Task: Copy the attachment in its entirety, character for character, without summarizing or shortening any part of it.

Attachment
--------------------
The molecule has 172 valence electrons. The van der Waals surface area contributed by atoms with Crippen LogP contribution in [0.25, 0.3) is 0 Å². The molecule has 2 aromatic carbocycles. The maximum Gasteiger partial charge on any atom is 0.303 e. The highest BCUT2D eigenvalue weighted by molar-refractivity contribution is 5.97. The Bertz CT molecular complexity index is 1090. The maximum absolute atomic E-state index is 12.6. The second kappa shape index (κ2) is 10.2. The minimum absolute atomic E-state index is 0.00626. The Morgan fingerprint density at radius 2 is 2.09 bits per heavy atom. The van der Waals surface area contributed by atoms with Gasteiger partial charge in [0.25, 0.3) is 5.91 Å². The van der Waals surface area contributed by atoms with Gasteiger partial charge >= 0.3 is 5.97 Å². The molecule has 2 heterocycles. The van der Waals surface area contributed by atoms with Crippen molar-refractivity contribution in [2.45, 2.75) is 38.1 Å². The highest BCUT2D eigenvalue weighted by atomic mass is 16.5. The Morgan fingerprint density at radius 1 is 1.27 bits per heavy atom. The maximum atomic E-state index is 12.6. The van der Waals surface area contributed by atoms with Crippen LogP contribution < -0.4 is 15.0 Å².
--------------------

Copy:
The molecule has 172 valence electrons. The van der Waals surface area contributed by atoms with Crippen LogP contribution in [0.25, 0.3) is 0 Å². The molecule has 2 aromatic carbocycles. The maximum Gasteiger partial charge on any atom is 0.303 e. The highest BCUT2D eigenvalue weighted by molar-refractivity contribution is 5.97. The Bertz CT molecular complexity index is 1090. The maximum absolute atomic E-state index is 12.6. The second kappa shape index (κ2) is 10.2. The minimum absolute atomic E-state index is 0.00626. The Morgan fingerprint density at radius 2 is 2.09 bits per heavy atom. The van der Waals surface area contributed by atoms with Gasteiger partial charge in [0.25, 0.3) is 5.91 Å². The van der Waals surface area contributed by atoms with Gasteiger partial charge >= 0.3 is 5.97 Å². The molecule has 2 heterocycles. The van der Waals surface area contributed by atoms with Crippen molar-refractivity contribution in [2.45, 2.75) is 38.1 Å². The highest BCUT2D eigenvalue weighted by atomic mass is 16.5. The Morgan fingerprint density at radius 1 is 1.27 bits per heavy atom. The maximum atomic E-state index is 12.6. The van der Waals surface area contributed by atoms with Crippen LogP contribution < -0.4 is 15.0 Å².